Introducing the Cancer Genome Interpreter

Cancer Genome Interpreter (CGI) is an open platform designed to support the identification of tumor alterations that drive the disease and detect those that may be therapeutically actionable. In a Genome Medicine article, and in this blog, scientists behind the CGI provide insight into how it was developed and its benefits for researchers.

The bottleneck of tumor genome interpretation

Hundreds of tumor genomes are sequenced routinely around the world every day as part of research projects or to guide therapeutic decisions. In some cases only a small portion of the genome—the part that is most likely to inform treatment options—is sequenced, while in others the coding region of the genes, or even the whole genome, is sequenced.

In both clinical and research applications, the DNA sequencing step is followed by calling the somatic variants in a tumor genome. However, the major bottleneck of tumor analysis is currently the identification of those variants that have biological or clinical relevance. This is because most of the alterations observed in a tumor, including those in well-known cancer genes, are of uncertain significance. Moreover, although new highly potent and selective anti-cancer drugs have been developed and tested in recent years, information on the tumor variants that influence their response is patchy across the literature and in several specialized resources.

To address this challenge, we have developed the Cancer Genome Interpreter, an open platform that carries out extensive annotation of the tumor variants to guide clinicians and researchers in their prioritization.

Learning from cancer cohorts to interpret the genome of individual tumors

The interpretation of cancer variants is based on knowledge acquired from the analysis of cancer genomics and the accumulation of results of trials on the effectiveness of drugs on cohorts of patients or individual cases.

Decades of research on cancer genetics and the more recent mining of large tumor cohorts, sequenced by large consortia like TCGA and ICGC, have led to the identification of the genes that carry cancer-causing mutations (i.e., the drivers of cancer). As a result, stable catalogs of experimentally validated (Cancer Gene Census) or bioinformatically identified (such as IntOGen, developed in our group) cancer genes have emerged.

However, not all mutations in these cancer genes are drivers. In fact, almost 9 out of 10 of the mutations found in cancer genes are variants of unknown significance. This observation highlights the importance of tools able to further assess their oncogenic relevance.

By studying mutational patterns across thousands of tumors and healthy samples, we can distinguish which of the mutations affecting these genes are most likely to be tumorigenic.

By studying mutational patterns across thousands of tumors and healthy samples, we can distinguish which of the mutations affecting these genes are most likely to be tumorigenic. For example, driver gain-of-function missense mutations tend to cluster in specific regions of oncoproteins. These clusters become apparent when thousands of tumor genomes are analyzed together. We are also able to identify driver genes that tend to bear truncating mutations, i.e. tumor suppressor genes. And in both cases, mutations that occur in protein domains depleted of germline variants in healthy samples are more likely to be pathogenic.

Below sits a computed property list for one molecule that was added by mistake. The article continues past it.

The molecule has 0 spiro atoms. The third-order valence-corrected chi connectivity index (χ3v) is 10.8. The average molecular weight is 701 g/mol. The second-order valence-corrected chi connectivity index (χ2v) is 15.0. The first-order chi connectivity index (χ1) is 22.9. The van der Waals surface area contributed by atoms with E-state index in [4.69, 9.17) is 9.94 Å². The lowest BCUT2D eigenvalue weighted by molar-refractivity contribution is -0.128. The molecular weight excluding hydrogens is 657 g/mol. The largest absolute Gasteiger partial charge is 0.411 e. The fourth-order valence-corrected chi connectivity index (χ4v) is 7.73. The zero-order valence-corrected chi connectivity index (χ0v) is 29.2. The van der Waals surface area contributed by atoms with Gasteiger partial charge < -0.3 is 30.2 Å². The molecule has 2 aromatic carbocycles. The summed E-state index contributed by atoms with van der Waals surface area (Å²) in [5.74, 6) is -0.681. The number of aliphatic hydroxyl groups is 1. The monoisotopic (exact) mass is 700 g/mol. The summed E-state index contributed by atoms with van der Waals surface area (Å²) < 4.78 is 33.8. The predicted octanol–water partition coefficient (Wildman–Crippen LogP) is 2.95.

All accumulated knowledge about oncogenic mutations and the information gained from the analysis of large sequenced cohorts are used by the Cancer Genome Interpreter to identify those mutations that are most likely to be drivers in a newly sequenced tumor.

In parallel, specific inhibitors of oncoproteins are tested in clinical trials—in some cases coupled with tumor DNA sequencing—to determine their effectiveness and safety in cohorts of patients. These studies have identified genomic biomarkers of drug response, which we gathered in a database organized by their level of clinical relevance. The Cancer Genome Interpreter matches this information with the variants found in the newly sequenced tumor, taking into account the interactions of co-occurring variants that may affect drug response.

Several initiatives from individual institutions have recently started to aggregate these biomarkers into various resources and to organize them to meet the needs of distinct users.

However, the task is challenging due to the amount of information continuously being generated and the necessity to classify biomarkers based on their supported evidence. To pool the efforts of these institutions (including our own database of biomarkers) and unify their curation and annotation standards, we recently launched the Variant Interpretation for Cancer Consortium.

The Cancer Genome Interpreter is an important milestone toward the goal of efficient cancer genome interpretation in clinical and research oncology settings. The refinement of the annotation of tumorigenic mutations on the basis of the analysis of recently sequenced genomes, and the incorporation of newly discovered molecular features of the tumors that inform their treatment, will further improve the usefulness of the tool as our knowledge evolves.

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